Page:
Which three strategies will you employ to be independent and motivated learner?

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What a great topic for a new semester! I might suggest some of the following:

  • Budget your time: Develop a means of setting aside time for each class you need to work on each day and then each assignment for that class. I always tell my students that if there is nothing to submit, they should always spend time reviewing material or preparing for the next class. To be a motivated and independent learner, never look at any day as an "off" day. Prepare yourself a little more each day so that you are always ready for the next class and next assignment.

  • Work hard and then reward: Put the phone away. Turn off the TV. Find out what really motivates you to work hard, and then give yourself little rewards along the way. Perhaps after every ten math problems, you will check social media for five minutes (do make sure to really limit your time, or it becomes counterproductive). Maybe after finishing all of your assignments, you treat yourself to coffee each day. Perhaps you finish half of your work and then go for a run with friends. Setting little goals that motivate you to stay on task and finish assignments helps you stay on track.

  • Study with friends: Whether you understand the material pretty well or really struggle, getting together with friends and working on new material together often helps put some energy in the grind of learning. I had several study groups in college, and in some, I was a leader. In others, I was the one needing more help. But with a light atmosphere and a feeling of we're-all-in-this-together, those study sessions were a great way to push me to work harder.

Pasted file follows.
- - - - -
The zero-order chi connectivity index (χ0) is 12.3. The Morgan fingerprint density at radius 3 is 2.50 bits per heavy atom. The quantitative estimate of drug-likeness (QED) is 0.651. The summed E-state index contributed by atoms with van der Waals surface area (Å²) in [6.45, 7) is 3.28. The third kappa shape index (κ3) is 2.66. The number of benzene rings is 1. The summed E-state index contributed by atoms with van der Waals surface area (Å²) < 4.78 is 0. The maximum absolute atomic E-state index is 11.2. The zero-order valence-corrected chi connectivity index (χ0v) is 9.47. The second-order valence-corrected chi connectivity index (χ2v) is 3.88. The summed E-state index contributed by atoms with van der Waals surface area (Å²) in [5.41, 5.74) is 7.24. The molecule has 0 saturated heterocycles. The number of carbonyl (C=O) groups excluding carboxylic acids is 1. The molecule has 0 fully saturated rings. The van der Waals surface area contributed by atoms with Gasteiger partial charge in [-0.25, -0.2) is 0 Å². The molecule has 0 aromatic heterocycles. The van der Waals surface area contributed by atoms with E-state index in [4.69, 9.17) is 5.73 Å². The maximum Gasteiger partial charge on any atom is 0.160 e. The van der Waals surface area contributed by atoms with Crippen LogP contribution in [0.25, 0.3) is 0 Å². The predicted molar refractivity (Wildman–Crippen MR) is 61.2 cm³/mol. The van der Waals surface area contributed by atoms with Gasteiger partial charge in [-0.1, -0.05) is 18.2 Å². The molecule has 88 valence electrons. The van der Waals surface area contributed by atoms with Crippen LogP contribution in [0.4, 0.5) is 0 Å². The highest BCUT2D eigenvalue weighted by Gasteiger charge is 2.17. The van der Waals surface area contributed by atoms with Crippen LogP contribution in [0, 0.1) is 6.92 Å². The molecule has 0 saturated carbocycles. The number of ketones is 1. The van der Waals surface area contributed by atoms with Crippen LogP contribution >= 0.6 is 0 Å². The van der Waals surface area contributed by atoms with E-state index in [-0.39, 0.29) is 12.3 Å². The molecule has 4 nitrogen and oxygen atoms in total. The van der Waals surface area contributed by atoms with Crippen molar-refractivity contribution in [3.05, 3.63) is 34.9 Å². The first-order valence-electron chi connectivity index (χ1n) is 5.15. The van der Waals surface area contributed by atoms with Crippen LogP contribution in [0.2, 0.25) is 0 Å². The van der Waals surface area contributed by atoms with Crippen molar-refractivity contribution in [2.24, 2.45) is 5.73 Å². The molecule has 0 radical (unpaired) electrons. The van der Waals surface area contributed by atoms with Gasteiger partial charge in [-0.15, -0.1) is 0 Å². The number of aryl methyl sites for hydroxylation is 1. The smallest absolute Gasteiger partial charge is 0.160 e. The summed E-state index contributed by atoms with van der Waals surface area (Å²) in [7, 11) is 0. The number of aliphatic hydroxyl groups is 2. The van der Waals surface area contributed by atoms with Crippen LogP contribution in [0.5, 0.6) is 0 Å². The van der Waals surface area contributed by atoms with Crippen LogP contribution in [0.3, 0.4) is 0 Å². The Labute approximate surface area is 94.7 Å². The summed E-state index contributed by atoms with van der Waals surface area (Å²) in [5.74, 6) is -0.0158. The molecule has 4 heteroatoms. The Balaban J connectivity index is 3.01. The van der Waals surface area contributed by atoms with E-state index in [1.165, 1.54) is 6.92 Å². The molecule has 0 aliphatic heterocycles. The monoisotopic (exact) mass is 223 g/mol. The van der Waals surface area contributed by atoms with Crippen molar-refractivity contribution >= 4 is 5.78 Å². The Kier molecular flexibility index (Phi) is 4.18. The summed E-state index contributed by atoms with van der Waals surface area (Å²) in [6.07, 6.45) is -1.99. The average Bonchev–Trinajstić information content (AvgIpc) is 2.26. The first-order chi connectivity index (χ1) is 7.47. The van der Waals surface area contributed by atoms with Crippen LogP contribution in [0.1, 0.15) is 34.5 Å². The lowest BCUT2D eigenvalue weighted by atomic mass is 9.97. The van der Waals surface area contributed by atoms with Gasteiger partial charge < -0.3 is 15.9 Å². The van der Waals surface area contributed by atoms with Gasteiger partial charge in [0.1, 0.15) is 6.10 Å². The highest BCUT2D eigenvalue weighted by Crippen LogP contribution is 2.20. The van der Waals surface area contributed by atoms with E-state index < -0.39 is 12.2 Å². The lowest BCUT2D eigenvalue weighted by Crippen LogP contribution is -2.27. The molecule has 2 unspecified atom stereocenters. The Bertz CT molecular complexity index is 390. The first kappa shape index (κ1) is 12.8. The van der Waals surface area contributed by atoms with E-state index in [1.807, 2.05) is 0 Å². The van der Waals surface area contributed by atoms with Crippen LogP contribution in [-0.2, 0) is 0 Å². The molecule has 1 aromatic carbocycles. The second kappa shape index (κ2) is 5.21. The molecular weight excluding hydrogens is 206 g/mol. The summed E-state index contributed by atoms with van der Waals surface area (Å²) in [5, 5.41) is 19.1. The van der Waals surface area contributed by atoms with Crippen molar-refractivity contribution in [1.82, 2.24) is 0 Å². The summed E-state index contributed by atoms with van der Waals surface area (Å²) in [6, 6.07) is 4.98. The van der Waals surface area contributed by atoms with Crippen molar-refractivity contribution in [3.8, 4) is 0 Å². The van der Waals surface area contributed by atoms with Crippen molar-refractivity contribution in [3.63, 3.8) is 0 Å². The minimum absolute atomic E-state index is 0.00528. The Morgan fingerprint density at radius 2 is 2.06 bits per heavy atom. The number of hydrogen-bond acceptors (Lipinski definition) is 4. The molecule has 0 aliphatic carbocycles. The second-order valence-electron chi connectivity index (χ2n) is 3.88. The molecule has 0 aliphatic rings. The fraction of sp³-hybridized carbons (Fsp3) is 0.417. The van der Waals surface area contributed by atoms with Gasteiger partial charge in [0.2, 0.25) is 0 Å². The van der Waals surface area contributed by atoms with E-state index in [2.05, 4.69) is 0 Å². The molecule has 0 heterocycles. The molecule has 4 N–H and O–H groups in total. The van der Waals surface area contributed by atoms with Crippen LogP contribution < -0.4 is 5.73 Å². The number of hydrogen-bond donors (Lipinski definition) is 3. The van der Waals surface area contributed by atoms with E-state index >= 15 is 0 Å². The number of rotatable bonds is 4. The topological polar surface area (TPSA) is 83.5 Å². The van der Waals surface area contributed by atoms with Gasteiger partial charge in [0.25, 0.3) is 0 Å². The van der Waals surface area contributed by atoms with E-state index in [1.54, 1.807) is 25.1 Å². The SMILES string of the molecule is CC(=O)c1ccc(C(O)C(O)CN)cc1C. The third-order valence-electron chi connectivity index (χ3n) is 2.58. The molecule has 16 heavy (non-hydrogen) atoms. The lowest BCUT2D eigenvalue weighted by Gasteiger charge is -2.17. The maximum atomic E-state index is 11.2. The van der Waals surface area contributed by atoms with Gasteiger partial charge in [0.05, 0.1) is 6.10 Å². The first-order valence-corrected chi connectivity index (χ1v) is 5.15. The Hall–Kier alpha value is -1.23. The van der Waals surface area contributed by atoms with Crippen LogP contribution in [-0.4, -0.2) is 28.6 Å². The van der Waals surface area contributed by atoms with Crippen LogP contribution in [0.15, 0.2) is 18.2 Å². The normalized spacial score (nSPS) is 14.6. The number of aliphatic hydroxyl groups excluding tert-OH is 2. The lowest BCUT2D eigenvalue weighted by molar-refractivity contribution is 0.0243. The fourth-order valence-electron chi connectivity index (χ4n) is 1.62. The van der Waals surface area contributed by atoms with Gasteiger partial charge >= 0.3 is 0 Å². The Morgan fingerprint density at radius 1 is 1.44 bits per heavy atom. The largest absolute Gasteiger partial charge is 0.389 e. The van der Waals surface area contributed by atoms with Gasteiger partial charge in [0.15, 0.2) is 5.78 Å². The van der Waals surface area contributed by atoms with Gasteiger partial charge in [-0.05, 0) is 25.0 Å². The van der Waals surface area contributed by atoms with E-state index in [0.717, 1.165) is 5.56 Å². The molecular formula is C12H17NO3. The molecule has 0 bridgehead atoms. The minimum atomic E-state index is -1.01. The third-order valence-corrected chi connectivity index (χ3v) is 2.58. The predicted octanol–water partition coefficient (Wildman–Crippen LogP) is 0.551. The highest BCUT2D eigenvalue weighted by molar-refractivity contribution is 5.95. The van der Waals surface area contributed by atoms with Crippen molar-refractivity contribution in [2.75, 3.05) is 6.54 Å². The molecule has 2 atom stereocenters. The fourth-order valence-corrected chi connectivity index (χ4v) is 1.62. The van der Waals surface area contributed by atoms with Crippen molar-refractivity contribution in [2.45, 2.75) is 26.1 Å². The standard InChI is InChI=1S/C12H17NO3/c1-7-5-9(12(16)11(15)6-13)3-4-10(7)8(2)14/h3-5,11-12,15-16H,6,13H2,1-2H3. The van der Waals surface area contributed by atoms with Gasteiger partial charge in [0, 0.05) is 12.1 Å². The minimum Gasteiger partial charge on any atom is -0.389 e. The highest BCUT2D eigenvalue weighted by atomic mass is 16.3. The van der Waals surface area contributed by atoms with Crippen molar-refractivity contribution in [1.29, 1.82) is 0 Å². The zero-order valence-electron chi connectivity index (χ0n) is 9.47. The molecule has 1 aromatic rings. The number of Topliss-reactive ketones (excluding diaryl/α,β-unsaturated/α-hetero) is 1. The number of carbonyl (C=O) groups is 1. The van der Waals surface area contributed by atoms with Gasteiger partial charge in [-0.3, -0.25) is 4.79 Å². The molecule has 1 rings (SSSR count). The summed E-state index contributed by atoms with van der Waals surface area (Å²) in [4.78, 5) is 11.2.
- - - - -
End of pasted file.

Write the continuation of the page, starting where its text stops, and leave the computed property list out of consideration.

• Ask for help when you need it: Assess your own understanding. Check to determine when you have gaps of information—those moments when you might think, I really have never learned whatever the teacher is currently assuming I fully understand already. And then ask for clarification so that you more fully understand the material. This could be through office hours in a one-on-one session or during class, but it's your responsibility to make sure you're fully understanding the material being presented.

  • Remember what the real goal is: If you can place your current learning situation in the context of your overall goals, it really helps to stay focused. What IS your real goal at the end of all of your education? Visualize it. See yourself succeeding at whatever goal you have set for yourself. And then look at the path that it will take to get there, one class and one assignment at a time. With each assignment you complete, you are one step closer to that ultimate vision you've created. Make it more tangible. Put quotes, photos, or graphic representations around your study area to remind you of your goal so that you are focused to stay on task to achieve it.
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